Judy Nunn is one of Australia’s best-loved writers and she’ll be appearing at the St Albans Writers’ Festival this September to talk about women’s fiction. However, Judy doesn’t see her fiction as appealing only to women, as she tells us in this candid interview.
While Judy’s first three novels, The Glitter Game, Centre Stage and Araluen, are set in the worlds of television, theatre and film and became instant bestsellers, since then Judy has focused on Australian historical fiction and her work has sold over one million copies worldwide. Her bestsellers include Kal, Beneath the Southern Cross, Territory, Pacific, Heritage, Floodtide, Maralinga, Tiger Men, Elianne and her most recent is the wonderful Spirits of the Ghan.
In 2015 Judy was made a Member of the Order of Australia for her ‘significant service to the performing arts as a scriptwriter and actor of stage and screen, and to literature as an author’. She speaks to Better Reading about writing historical fiction and gives us a glimpse into her talk at the upcoming St Albans Writers’ Festival on September 18th.
Better Reading: It’s estimated that women’s fiction, covering romance to literary, represents about 70-80 per cent of fiction sales. Do you believe that there is such a thing and that there are strong characteristics that define women’s fiction? If so, do you think these characteristics are the reason for such popularity?
Judy Nunn: I don’t think I write ‘women’s fiction’. I have many male readers as well as female readers. It’s true that there is fiction aimed at women which would not attract men. Romance fiction and chick lit are geared at women. I don’t write that and I don’t specialise in it. I write historically based fiction and wouldn’t know how to go about writing something specifically for women. The covers of my books are not aimed at women so this is not something I can talk about in relation to my own writing.
There has always been an ‘us and them’ factor. It goes across the board with many intellectual areas. I don’t really care – would I rather sell 100,000 books and have readers keen to read my work or have long reviews in literary journals? I’ll take the sales. Some writers are very bitter about not being reviewed or ‘taken seriously’. I don’t give a damn frankly. And there are wonderful Australian books that sell and get reviews like Tim Winton’s Cloudstreet and Richard Flanagan The Narrow Road to the Deep North – books that work on every level.
BR: Australia has a long history in the importance of storytelling. It’s clear from your last few books that you have a love of writing Australian historical fiction. Do you see yourself as a modern Australian storyteller?
I’m certainly an Australian storyteller and explore different aspects of Australia in my books. They are usually set in Australia but some of my books do also involve other countries. Heritage is set in Australia but follows the lives of the characters back to their home countries. Tiger Men looks at four generations of three families.These themes are historical and they’re Australian.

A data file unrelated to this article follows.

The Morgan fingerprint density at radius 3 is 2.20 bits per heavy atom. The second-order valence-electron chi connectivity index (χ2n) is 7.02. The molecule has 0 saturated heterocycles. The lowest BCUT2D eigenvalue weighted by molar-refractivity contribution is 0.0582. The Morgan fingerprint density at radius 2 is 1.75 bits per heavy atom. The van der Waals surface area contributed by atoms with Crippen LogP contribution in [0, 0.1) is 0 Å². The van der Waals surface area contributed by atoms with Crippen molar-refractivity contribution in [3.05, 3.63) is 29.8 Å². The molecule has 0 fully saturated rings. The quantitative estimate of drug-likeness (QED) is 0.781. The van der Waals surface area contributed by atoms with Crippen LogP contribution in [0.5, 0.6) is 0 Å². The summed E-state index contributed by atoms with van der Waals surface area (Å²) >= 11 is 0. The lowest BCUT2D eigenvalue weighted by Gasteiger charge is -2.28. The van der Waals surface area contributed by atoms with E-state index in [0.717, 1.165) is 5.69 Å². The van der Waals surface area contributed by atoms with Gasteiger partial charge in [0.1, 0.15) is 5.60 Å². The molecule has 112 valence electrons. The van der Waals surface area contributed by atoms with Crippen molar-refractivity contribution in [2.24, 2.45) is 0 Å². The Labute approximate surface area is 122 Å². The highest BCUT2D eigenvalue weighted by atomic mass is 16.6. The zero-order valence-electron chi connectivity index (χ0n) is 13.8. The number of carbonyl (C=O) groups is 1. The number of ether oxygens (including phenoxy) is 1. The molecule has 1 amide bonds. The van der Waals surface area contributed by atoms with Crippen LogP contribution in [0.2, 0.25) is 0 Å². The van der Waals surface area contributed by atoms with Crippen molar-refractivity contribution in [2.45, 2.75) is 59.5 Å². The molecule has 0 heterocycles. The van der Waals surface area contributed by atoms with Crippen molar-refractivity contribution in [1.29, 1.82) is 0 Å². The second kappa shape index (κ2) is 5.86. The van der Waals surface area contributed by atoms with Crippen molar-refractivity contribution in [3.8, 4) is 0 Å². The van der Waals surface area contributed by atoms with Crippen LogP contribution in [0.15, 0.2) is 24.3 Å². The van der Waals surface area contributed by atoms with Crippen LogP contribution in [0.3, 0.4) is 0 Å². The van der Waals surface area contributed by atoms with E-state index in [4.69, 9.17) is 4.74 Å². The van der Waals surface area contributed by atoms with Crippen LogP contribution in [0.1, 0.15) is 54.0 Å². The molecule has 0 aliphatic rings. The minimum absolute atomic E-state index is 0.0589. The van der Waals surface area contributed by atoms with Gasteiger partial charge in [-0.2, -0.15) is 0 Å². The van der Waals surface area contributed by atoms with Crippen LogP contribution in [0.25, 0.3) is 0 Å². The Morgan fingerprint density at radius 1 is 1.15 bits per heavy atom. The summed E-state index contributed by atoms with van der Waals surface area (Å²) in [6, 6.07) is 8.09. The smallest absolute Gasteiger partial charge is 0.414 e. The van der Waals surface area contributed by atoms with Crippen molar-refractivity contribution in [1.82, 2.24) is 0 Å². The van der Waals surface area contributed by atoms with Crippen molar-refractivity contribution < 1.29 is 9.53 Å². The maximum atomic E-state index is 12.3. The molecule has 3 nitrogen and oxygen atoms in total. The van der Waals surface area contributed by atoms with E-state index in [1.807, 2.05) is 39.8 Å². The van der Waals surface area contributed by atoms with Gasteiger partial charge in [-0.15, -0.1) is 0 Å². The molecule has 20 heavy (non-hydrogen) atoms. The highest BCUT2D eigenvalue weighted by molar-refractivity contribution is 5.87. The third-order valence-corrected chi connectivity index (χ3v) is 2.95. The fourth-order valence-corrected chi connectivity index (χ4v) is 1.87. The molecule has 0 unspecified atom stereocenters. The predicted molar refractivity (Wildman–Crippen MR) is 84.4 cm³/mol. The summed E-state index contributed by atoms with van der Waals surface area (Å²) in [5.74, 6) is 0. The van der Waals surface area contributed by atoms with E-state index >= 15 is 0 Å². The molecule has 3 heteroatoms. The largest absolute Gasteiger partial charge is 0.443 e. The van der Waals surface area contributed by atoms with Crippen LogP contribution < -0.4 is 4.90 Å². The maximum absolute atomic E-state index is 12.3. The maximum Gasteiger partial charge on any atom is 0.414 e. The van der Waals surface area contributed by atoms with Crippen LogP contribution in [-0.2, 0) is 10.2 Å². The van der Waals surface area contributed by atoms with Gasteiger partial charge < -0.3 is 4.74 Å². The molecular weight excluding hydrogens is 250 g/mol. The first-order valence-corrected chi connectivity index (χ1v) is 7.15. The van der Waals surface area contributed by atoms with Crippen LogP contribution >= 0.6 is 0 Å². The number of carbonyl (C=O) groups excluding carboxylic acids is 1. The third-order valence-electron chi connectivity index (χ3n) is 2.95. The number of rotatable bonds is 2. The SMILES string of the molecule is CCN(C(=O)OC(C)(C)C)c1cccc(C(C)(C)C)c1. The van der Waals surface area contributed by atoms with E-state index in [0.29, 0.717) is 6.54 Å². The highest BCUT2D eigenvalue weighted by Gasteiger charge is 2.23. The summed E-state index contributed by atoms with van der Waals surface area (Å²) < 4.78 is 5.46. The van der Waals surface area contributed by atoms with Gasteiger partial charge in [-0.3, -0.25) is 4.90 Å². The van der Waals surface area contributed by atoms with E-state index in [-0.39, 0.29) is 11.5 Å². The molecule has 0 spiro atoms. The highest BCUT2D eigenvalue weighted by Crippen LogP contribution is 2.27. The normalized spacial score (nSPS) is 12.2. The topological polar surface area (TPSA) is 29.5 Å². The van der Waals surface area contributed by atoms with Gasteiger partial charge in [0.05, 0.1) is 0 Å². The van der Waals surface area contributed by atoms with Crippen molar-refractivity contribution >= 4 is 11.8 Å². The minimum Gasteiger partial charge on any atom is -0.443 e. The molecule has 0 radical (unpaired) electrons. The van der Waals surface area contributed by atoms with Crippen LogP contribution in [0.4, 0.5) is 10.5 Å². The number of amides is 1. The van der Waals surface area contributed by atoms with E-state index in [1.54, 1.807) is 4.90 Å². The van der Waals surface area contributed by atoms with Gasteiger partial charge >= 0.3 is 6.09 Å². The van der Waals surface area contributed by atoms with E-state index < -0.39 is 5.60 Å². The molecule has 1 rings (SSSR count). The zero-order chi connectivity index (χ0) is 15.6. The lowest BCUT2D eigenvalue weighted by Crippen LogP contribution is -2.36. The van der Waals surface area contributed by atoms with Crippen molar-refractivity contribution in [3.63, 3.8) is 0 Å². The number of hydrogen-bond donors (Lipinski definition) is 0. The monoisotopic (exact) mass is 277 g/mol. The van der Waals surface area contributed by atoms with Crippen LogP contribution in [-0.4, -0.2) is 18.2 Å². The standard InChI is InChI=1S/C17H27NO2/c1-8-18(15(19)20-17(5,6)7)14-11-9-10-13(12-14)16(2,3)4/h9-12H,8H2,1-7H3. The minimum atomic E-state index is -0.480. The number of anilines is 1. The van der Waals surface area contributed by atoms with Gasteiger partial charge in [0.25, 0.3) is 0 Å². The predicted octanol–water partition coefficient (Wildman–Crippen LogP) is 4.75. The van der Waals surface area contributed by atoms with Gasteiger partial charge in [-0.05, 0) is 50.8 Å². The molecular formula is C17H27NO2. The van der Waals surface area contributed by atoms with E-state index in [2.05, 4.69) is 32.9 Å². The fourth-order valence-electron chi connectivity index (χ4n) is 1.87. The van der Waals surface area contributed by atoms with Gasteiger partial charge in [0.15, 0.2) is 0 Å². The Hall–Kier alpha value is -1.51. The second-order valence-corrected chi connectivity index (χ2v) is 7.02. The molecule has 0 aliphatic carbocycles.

BR: In multiple interviews, you discuss how your acting career helped drive your writer career in terms of character development, structure etc. Do you think your background in acting is one of the reason behind your writing success?
I don’t know if it’s one of the reasons for my success – I set out to write the books that I wanted to write and it’s turned out that they’ve proved popular. Actors from the theatre are working with great playwrights who are great writers, and creators, psychologists, writers of dialogue and you just soak this up. Actors have to relate rapidly with their fellow actors, the whole of acting has a very psychological undertone and you’re always dealing with dialogue. Many actors become writers, directors, producers.They make good writers because they take in literature, psychology, sociology. I use a lot of dialogue and characters are very important to me.
I don’t set out writing books with an Aboriginal theme. It comes from the story I want to tell. I wanted to write about Maralinga because we aren’t taught about it so there was no choice about ignoring the shocking treatment of first Australians. I wanted to write about the Ghan and naturally that touched on the clash of culture and how you guard sacred sites when you’re building a railway .
BR: Do you have any advice for people wanting to write?
Do it! It’s good for you. Everybody who is literate should write, it’s wonderful but make sure you’ve got a day job (I give the same advice to young people wanting to be actors). Make your notes, and set a day when you’ll start. It’s creative, it takes you away from your everyday reality – you travel, you live in another world. I never read fiction when I’m writing, as I live in my own fictional world. Once I have decided on the time frame, the setting, the characters and the central core, the moral core of the story, the book takes places I haven’t planned. That’s a big escape. Script writing is collaborative and there are limitations – the budget doesn’t allow you to go there – but novel writers are free. I never set out thinking my career would become that of a novelist and I’m so happy that it has.